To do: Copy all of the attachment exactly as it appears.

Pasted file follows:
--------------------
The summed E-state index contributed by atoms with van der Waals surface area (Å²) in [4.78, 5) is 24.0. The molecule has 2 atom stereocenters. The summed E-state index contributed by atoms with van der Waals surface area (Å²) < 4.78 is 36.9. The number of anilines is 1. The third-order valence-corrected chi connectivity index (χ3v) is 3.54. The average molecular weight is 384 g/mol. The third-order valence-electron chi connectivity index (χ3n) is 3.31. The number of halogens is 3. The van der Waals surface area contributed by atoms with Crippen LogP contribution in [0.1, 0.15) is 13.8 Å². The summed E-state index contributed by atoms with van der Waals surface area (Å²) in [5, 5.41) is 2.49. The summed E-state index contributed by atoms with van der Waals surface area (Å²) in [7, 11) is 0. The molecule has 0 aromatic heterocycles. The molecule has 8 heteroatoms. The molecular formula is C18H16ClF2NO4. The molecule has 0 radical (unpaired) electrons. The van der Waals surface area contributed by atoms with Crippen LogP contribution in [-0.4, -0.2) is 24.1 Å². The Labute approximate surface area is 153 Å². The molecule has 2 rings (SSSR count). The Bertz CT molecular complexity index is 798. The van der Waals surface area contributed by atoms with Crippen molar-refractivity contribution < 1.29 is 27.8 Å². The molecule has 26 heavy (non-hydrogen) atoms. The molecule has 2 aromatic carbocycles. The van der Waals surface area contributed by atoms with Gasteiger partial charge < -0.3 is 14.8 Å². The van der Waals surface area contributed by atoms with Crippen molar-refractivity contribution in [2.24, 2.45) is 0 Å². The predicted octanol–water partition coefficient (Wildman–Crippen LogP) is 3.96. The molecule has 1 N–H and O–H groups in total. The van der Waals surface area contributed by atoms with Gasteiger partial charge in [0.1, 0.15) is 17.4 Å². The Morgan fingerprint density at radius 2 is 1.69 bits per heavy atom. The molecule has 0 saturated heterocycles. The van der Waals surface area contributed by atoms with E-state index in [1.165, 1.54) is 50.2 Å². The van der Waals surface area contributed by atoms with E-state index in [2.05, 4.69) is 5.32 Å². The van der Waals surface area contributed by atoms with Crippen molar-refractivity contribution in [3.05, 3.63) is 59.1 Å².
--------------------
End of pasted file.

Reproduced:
The summed E-state index contributed by atoms with van der Waals surface area (Å²) in [4.78, 5) is 24.0. The molecule has 2 atom stereocenters. The summed E-state index contributed by atoms with van der Waals surface area (Å²) < 4.78 is 36.9. The number of anilines is 1. The third-order valence-corrected chi connectivity index (χ3v) is 3.54. The average molecular weight is 384 g/mol. The third-order valence-electron chi connectivity index (χ3n) is 3.31. The number of halogens is 3. The van der Waals surface area contributed by atoms with Crippen LogP contribution in [0.1, 0.15) is 13.8 Å². The summed E-state index contributed by atoms with van der Waals surface area (Å²) in [5, 5.41) is 2.49. The summed E-state index contributed by atoms with van der Waals surface area (Å²) in [7, 11) is 0. The molecule has 0 aromatic heterocycles. The molecule has 8 heteroatoms. The molecular formula is C18H16ClF2NO4. The molecule has 0 radical (unpaired) electrons. The van der Waals surface area contributed by atoms with Crippen LogP contribution in [-0.4, -0.2) is 24.1 Å². The Labute approximate surface area is 153 Å². The molecule has 2 rings (SSSR count). The Bertz CT molecular complexity index is 798. The van der Waals surface area contributed by atoms with Crippen molar-refractivity contribution < 1.29 is 27.8 Å². The molecule has 26 heavy (non-hydrogen) atoms. The molecule has 2 aromatic carbocycles. The van der Waals surface area contributed by atoms with Gasteiger partial charge < -0.3 is 14.8 Å². The van der Waals surface area contributed by atoms with Crippen molar-refractivity contribution in [2.24, 2.45) is 0 Å². The predicted octanol–water partition coefficient (Wildman–Crippen LogP) is 3.96. The molecule has 1 N–H and O–H groups in total. The van der Waals surface area contributed by atoms with Gasteiger partial charge in [0.1, 0.15) is 17.4 Å². The Morgan fingerprint density at radius 2 is 1.69 bits per heavy atom. The molecule has 0 saturated heterocycles. The van der Waals surface area contributed by atoms with E-state index in [1.165, 1.54) is 50.2 Å². The van der Waals surface area contributed by atoms with E-state index in [2.05, 4.69) is 5.32 Å². The van der Waals surface area contributed by atoms with Crippen molar-refractivity contribution in [3.05, 3.63) is 59.1 Å².